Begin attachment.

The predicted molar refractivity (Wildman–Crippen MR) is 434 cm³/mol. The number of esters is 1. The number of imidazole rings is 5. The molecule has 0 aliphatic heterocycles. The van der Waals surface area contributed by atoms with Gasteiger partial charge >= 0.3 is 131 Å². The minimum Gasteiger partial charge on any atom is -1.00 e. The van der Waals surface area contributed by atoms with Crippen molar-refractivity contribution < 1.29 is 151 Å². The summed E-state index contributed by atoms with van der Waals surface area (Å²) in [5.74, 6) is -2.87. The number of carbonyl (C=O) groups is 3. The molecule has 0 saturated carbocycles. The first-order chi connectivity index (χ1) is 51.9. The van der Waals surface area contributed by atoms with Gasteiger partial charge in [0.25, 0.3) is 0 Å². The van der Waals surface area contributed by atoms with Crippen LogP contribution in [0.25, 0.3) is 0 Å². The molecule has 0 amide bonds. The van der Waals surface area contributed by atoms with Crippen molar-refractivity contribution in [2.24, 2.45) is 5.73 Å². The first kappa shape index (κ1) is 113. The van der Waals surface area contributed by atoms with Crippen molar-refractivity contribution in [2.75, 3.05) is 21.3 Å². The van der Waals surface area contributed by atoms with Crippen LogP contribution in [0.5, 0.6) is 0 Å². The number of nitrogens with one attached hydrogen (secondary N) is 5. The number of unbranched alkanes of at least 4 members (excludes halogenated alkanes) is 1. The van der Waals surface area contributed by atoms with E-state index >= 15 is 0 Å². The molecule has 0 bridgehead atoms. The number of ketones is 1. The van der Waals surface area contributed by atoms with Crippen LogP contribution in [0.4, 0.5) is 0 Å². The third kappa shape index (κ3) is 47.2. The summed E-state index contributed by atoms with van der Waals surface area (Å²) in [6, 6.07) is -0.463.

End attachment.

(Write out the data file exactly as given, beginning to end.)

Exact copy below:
The predicted molar refractivity (Wildman–Crippen MR) is 434 cm³/mol. The number of esters is 1. The number of imidazole rings is 5. The molecule has 0 aliphatic heterocycles. The van der Waals surface area contributed by atoms with Gasteiger partial charge >= 0.3 is 131 Å². The minimum Gasteiger partial charge on any atom is -1.00 e. The van der Waals surface area contributed by atoms with Crippen molar-refractivity contribution < 1.29 is 151 Å². The summed E-state index contributed by atoms with van der Waals surface area (Å²) in [5.74, 6) is -2.87. The number of carbonyl (C=O) groups is 3. The molecule has 0 saturated carbocycles. The first-order chi connectivity index (χ1) is 51.9. The van der Waals surface area contributed by atoms with Gasteiger partial charge in [0.25, 0.3) is 0 Å². The van der Waals surface area contributed by atoms with Crippen LogP contribution in [0.25, 0.3) is 0 Å². The molecule has 0 amide bonds. The van der Waals surface area contributed by atoms with Crippen molar-refractivity contribution in [2.24, 2.45) is 5.73 Å². The first kappa shape index (κ1) is 113. The van der Waals surface area contributed by atoms with Crippen molar-refractivity contribution in [2.75, 3.05) is 21.3 Å². The van der Waals surface area contributed by atoms with Crippen LogP contribution in [0.5, 0.6) is 0 Å². The number of nitrogens with one attached hydrogen (secondary N) is 5. The number of unbranched alkanes of at least 4 members (excludes halogenated alkanes) is 1. The van der Waals surface area contributed by atoms with E-state index >= 15 is 0 Å². The molecule has 0 bridgehead atoms. The number of ketones is 1. The van der Waals surface area contributed by atoms with Crippen LogP contribution in [0.4, 0.5) is 0 Å². The third kappa shape index (κ3) is 47.2. The summed E-state index contributed by atoms with van der Waals surface area (Å²) in [6, 6.07) is -0.463.